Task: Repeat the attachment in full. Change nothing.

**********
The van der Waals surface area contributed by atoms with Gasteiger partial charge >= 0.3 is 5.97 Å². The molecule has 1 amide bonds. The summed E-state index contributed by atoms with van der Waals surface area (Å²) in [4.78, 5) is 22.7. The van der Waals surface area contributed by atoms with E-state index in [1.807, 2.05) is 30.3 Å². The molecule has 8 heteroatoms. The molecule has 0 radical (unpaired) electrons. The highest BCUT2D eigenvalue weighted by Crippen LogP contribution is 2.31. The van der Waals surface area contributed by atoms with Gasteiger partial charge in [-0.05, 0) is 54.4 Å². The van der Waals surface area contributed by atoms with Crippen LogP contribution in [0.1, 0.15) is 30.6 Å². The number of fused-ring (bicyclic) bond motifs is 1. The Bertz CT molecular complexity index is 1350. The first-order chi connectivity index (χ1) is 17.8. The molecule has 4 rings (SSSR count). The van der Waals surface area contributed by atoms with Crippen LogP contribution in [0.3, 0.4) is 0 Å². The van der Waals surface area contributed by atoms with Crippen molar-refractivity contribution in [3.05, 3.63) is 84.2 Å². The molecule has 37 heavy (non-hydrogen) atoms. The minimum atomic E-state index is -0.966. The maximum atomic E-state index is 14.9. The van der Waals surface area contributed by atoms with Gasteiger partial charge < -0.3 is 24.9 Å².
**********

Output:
The van der Waals surface area contributed by atoms with Gasteiger partial charge >= 0.3 is 5.97 Å². The molecule has 1 amide bonds. The summed E-state index contributed by atoms with van der Waals surface area (Å²) in [4.78, 5) is 22.7. The van der Waals surface area contributed by atoms with E-state index in [1.807, 2.05) is 30.3 Å². The molecule has 8 heteroatoms. The molecule has 0 radical (unpaired) electrons. The highest BCUT2D eigenvalue weighted by Crippen LogP contribution is 2.31. The van der Waals surface area contributed by atoms with Gasteiger partial charge in [-0.05, 0) is 54.4 Å². The van der Waals surface area contributed by atoms with Crippen LogP contribution in [0.1, 0.15) is 30.6 Å². The number of fused-ring (bicyclic) bond motifs is 1. The Bertz CT molecular complexity index is 1350. The first-order chi connectivity index (χ1) is 17.8. The molecule has 4 rings (SSSR count). The van der Waals surface area contributed by atoms with Crippen LogP contribution in [0.3, 0.4) is 0 Å². The van der Waals surface area contributed by atoms with Crippen molar-refractivity contribution in [3.05, 3.63) is 84.2 Å². The molecule has 37 heavy (non-hydrogen) atoms. The minimum atomic E-state index is -0.966. The maximum atomic E-state index is 14.9. The van der Waals surface area contributed by atoms with Gasteiger partial charge < -0.3 is 24.9 Å².